Unhealthy habits set to slim down?

Chefs assess the region's changing dietary patterns

Renaissance's Andreas Kurfurst.
Renaissance's Andreas Kurfurst.

The region’s chefs have emphasised the need for healthier consumer eating habits in the Middle East.

Commenting on the UAE’s status as the country with the third highest diabetes rate in the world, Renaissance Dubai Hotel director of F&B Andreas Kurfürst explained: “The prevalence here is still on sugary or heavy foods, laden with butter or ghee. Obesity is also a problem.

“I think because the Middle Eastern countries are still young in comparison with western cultures (which they are copying in many ways), the eating culture is still lagging behind western knowledge and eating habits,” he asserted.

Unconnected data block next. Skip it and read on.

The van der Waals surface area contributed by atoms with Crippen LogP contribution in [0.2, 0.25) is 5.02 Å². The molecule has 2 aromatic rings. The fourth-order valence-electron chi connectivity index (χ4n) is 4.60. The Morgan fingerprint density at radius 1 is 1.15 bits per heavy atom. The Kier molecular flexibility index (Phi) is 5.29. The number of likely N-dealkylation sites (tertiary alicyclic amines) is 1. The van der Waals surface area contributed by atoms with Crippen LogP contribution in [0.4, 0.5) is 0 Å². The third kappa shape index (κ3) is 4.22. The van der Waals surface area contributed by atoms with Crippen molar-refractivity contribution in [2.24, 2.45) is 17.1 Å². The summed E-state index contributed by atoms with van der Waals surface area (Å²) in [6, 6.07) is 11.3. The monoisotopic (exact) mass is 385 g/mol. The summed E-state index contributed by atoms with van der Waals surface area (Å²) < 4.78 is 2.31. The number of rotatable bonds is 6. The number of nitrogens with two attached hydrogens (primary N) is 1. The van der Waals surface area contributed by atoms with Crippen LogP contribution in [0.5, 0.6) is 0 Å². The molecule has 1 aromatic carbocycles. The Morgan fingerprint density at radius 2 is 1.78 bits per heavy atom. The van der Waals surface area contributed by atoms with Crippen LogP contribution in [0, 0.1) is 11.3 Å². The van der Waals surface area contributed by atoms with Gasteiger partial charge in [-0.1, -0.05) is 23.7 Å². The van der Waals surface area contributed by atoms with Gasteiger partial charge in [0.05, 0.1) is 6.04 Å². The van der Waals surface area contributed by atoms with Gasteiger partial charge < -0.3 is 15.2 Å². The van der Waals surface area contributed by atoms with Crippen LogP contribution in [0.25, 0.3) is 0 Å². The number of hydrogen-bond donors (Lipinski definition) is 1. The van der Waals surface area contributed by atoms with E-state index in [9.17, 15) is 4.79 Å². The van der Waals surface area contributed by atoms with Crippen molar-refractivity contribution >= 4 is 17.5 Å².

“Fortunately, this is slowly changing; with more awareness and education, it will turn around, but this will take time.”

Fouad Melhem, general manager of Al Diar Siji Hotel and Siji Hotel Apartments, Fujairah, pointed out that although traditional Middle East diets had been very healthy, featuring a lot of grains, grilled fish and vegetables, the speedy globalisation of certain areas had a significant impact.

“If we talk about the Gulf, there is a large number of expatriates here who have brought different eating habits with them,” he noted.

“This, plus the fast-paced modernisation of this part of the region, have created significant changes in food consumption trends.

“Plus the availability of ‘junk food’ has seen a large percentage of the population consuming processed foods.

“However there is a new trend coming through,” Melhem continued. “Due to increasing awareness about health and well-being, people are becoming interested in quality produce and improving eating habits.

“The question now is, which group is bigger and which is growing faster.”

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